FIG. 1 is an electrical and hydraulic schematic diagram of an auxiliary brake system embodying the present invention.
FIG. 2 shows an ignition switch which may be used as an alternative to the switch shown in FIG. 1.
As shown in FIG. 1, in a conventional hydraulic brake system a foot pedal 12 moves a piston 14 within a master cylinder 16. Movement of the piston 14 increases pressure in the fluid lines 18 and 20. That pressure is transmitted through line 20 to front fluid lines 22 and 24 to actuate the brake cylinders 26 and 28 associated with the front wheels. Similarly, pressure is transmitted through line 20 to rear fluid lines 30 and 32 to actuate brake cylinders 34 and 36 at the rear wheels.
The electrical system of the vehicle is controlled by an ignition or on/off switch 38. In that switch, a key (not shown) is used to move a rotary contact member 40 into any of four positions where it bridges a contact 42 and respective contacts 44, 46, 48 and 50. The contact 42 is connected to the voltage supply battery of the vehicle. In the usual case, the electric circuit is broken when the contact 40 is in the off position at 46. Only accessories are energized when the contact 40 is positioned at 44. The starter and ignition system is energized when the contact is moved to position 50 and then the starter system is bypassed to energize the ignition system when the contact is in position 48.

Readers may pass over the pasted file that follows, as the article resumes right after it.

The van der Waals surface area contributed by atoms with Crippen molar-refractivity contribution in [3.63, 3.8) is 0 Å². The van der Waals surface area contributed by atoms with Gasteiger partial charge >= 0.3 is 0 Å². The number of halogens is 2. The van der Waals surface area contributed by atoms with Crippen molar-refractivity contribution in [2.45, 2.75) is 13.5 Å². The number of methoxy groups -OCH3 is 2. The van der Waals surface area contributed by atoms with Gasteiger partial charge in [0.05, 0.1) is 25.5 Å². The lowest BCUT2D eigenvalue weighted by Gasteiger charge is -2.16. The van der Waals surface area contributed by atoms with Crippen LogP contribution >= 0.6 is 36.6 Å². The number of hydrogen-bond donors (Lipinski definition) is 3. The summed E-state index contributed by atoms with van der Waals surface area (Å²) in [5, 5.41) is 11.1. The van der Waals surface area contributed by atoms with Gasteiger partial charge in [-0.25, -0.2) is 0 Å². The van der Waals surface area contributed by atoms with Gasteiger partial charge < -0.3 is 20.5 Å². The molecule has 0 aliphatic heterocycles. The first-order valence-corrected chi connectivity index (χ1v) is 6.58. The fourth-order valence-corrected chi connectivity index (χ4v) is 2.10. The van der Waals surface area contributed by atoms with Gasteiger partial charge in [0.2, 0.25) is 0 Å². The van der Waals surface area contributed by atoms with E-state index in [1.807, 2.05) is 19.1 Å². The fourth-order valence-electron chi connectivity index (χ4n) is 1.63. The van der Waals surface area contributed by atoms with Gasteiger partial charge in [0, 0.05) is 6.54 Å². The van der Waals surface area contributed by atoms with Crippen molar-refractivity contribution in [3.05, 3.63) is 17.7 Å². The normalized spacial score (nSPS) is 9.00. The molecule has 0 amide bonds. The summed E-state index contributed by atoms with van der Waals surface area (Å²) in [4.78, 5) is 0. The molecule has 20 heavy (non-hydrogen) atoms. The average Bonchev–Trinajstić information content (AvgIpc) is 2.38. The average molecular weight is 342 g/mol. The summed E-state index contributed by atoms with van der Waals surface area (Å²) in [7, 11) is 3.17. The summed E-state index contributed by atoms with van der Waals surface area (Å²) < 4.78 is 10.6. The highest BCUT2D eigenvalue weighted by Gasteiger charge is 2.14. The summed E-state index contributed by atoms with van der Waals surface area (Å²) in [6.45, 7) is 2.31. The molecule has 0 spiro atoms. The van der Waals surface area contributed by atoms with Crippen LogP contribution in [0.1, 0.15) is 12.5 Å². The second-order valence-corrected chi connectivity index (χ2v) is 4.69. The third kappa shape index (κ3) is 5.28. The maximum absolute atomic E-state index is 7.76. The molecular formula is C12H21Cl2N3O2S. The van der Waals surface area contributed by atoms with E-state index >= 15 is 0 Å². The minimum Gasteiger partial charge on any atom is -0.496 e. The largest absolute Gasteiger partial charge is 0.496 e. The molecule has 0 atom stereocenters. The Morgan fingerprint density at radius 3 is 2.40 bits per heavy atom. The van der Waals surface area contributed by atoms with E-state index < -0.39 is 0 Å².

In accordance with the present invention, when the contact 40 is placed in the off position 46 an electrical circuit is energized from pin A to actuate the hydraulic brakes. Another connection is made from the start position 50 to pin B to release the hydraulic brakes.
When a voltage is first applied to pin A from the stop position of the ignition switch 38, the voltage is applied through a closed switch 52 to open a check valve 54 and energize an electric motor 56. The motor 56 drives a rotary pump 58. The pump takes hydraulic fluid from the reservoir 59 and drives it into front and rear auxiliary brake lines 60 and 62. The fluid pressure is transmitted through junction boxes 64 and 66 to each of the wheel brake cylinders 26, 28, 34 and 36 to apply the brakes.